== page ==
Thu | Sep 16, 2021

About variants of the virus that causes COVID-19​​

Published:Wednesday | August 4, 2021 | 12:07 AM

Information about the characteristics of these variants is rapidly emerging. Scientists are working to learn more about how easily they spread, whether they could cause more severe illness, and whether currently authorised vaccines will protect people against them.


Viruses constantly change through mutation, and new variants of a virus are expected to occur. Sometimes new variants emerge and disappear. Other times, new variants persist. Multiple variants of the virus that causes COVID-19 have been documented in the United States and globally during this pandemic.

Viruses constantly change and become more diverse. Scientists monitor these changes, including changes to the spikes on the surface of the virus. By carefully studying viruses, scientists can learn how changes to the virus might affect how it spreads and how sick people will get from it.

If you think about a virus like a tree growing and branching out; each branch on the tree is slightly different than the others. By comparing the branches, scientists can label them according to the differences. These small differences, or variants, have been studied and identified since the beginning of the pandemic.

Some variations allow the virus to spread more easily or make it resistant to treatments or vaccines. Those variants must be monitored more carefully.

Currently there are four notable variants in the United States:

B.1.1.7 (Alpha)

This variant was first detected in the United States in December 2020. It was initially detected in the United Kingdom.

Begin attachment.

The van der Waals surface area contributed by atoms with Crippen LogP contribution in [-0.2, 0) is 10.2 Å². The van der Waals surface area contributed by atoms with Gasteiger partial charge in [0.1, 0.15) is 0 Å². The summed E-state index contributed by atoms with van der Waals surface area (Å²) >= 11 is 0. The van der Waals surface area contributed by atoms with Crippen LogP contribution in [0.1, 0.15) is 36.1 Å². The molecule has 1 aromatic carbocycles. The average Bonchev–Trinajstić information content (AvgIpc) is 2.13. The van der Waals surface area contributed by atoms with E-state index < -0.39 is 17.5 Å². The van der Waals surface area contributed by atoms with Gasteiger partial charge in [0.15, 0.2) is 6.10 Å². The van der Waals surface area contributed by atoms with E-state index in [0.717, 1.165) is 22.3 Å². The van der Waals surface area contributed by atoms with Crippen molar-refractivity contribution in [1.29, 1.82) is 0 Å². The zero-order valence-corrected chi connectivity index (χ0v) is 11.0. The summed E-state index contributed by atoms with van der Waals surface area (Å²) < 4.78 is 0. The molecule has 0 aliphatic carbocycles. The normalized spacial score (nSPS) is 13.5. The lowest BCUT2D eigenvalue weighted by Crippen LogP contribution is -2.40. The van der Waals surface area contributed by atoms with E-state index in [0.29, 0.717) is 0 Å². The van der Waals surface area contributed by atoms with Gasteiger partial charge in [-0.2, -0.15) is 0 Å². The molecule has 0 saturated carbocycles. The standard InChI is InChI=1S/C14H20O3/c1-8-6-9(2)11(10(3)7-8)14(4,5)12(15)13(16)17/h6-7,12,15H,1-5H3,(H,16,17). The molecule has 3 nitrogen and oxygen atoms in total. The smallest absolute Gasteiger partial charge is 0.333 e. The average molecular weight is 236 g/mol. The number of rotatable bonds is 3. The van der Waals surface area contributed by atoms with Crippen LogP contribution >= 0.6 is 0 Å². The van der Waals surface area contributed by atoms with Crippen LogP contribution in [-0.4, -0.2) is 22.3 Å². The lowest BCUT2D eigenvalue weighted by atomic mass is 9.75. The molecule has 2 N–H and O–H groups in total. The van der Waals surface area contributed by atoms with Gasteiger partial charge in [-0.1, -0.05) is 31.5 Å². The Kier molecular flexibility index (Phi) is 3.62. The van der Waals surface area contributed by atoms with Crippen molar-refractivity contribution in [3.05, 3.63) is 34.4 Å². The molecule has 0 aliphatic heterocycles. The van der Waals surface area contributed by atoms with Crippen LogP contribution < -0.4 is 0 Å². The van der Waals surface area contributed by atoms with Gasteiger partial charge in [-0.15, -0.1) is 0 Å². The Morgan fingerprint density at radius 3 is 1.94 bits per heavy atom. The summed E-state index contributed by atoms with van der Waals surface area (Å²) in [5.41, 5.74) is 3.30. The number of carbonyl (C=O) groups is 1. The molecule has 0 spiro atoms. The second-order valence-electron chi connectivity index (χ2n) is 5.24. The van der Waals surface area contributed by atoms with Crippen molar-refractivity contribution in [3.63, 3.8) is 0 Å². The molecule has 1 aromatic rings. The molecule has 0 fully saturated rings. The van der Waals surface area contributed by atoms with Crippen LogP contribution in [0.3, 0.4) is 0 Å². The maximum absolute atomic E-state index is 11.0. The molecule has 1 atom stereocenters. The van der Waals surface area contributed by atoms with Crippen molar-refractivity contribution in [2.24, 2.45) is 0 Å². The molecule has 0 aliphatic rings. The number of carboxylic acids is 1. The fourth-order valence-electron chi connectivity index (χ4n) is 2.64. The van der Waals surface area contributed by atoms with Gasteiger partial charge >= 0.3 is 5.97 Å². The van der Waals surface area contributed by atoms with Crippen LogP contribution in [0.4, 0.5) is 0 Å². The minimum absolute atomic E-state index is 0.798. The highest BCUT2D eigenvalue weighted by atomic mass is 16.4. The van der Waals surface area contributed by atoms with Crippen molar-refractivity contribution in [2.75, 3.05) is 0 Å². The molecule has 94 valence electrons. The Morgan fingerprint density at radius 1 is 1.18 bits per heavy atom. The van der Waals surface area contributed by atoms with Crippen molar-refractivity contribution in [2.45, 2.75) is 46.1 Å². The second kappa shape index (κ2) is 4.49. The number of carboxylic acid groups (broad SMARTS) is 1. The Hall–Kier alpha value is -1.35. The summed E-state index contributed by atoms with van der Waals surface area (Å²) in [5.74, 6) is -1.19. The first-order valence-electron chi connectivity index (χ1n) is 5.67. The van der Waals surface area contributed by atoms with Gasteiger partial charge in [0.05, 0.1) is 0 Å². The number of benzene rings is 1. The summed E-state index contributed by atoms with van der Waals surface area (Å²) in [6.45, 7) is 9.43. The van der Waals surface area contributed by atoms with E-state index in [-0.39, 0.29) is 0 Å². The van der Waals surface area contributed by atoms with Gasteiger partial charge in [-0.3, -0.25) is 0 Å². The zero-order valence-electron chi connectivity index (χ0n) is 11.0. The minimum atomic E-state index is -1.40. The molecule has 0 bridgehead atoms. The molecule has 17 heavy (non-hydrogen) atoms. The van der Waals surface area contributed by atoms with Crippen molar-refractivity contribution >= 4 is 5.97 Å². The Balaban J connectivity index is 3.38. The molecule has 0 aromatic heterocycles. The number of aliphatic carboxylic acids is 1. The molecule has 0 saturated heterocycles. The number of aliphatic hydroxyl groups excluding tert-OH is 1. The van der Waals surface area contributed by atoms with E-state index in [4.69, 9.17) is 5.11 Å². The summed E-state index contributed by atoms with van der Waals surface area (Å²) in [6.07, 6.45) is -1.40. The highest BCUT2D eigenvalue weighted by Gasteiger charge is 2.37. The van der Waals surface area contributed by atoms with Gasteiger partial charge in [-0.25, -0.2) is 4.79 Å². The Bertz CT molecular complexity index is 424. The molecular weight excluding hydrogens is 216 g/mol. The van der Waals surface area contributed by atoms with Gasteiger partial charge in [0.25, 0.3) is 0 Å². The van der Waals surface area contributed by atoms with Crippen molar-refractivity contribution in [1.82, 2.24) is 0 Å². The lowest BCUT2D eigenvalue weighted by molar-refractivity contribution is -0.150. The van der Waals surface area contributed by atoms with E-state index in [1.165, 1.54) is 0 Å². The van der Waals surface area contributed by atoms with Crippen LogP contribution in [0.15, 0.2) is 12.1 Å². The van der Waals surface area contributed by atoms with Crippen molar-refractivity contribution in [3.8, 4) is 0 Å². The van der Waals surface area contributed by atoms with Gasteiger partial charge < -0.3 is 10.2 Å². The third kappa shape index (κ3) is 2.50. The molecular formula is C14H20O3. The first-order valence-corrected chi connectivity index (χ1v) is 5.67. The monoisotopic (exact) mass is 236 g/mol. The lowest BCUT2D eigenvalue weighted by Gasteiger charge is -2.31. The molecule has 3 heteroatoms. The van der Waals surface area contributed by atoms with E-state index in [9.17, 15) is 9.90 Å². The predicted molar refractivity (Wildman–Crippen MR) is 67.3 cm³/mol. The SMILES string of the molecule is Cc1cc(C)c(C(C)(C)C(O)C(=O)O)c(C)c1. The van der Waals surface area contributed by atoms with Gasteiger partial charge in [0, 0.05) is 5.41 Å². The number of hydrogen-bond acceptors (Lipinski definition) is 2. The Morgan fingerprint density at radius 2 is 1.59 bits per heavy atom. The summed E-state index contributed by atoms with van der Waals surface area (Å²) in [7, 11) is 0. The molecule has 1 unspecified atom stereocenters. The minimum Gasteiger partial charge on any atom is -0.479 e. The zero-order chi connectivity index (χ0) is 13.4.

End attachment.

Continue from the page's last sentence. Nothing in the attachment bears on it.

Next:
B.1.351 (Beta)

This variant was first detected in the United States at the end of January 2021. It was initially detected in South Africa in December 2020.

P.1 (Gamma)

This variant was first detected in the United States in January 2021. P.1 was initially identified in travellers from Brazil, who were tested during routine screening at an airport in Japan, in early January.

B.1.617.2 (Delta)

This variant was first detected in the United States in March 2021. It was initially identified in India in December 2020.

These variants seem to spread more easily and quickly than other variants, which may lead to more cases of COVID-19. An increase in the number of cases will put more strain on healthcare resources, lead to more hospitalisations, and potentially more deaths.

So far, studies suggest that the current authorised vaccines work on the circulating variants. Scientists will continue to study these and other variants.


Scientists are studying these variants to learn more about them and to quickly detect new variants. They want to understand whether the current and new variants:

· Spread more easily from person to person;

· Cause milder or more severe disease in people;

· Are detected by currently available viral tests;

· Respond to medicines currently being used to treat COVID-19;

· Change the effectiveness of COVID-19 vaccines.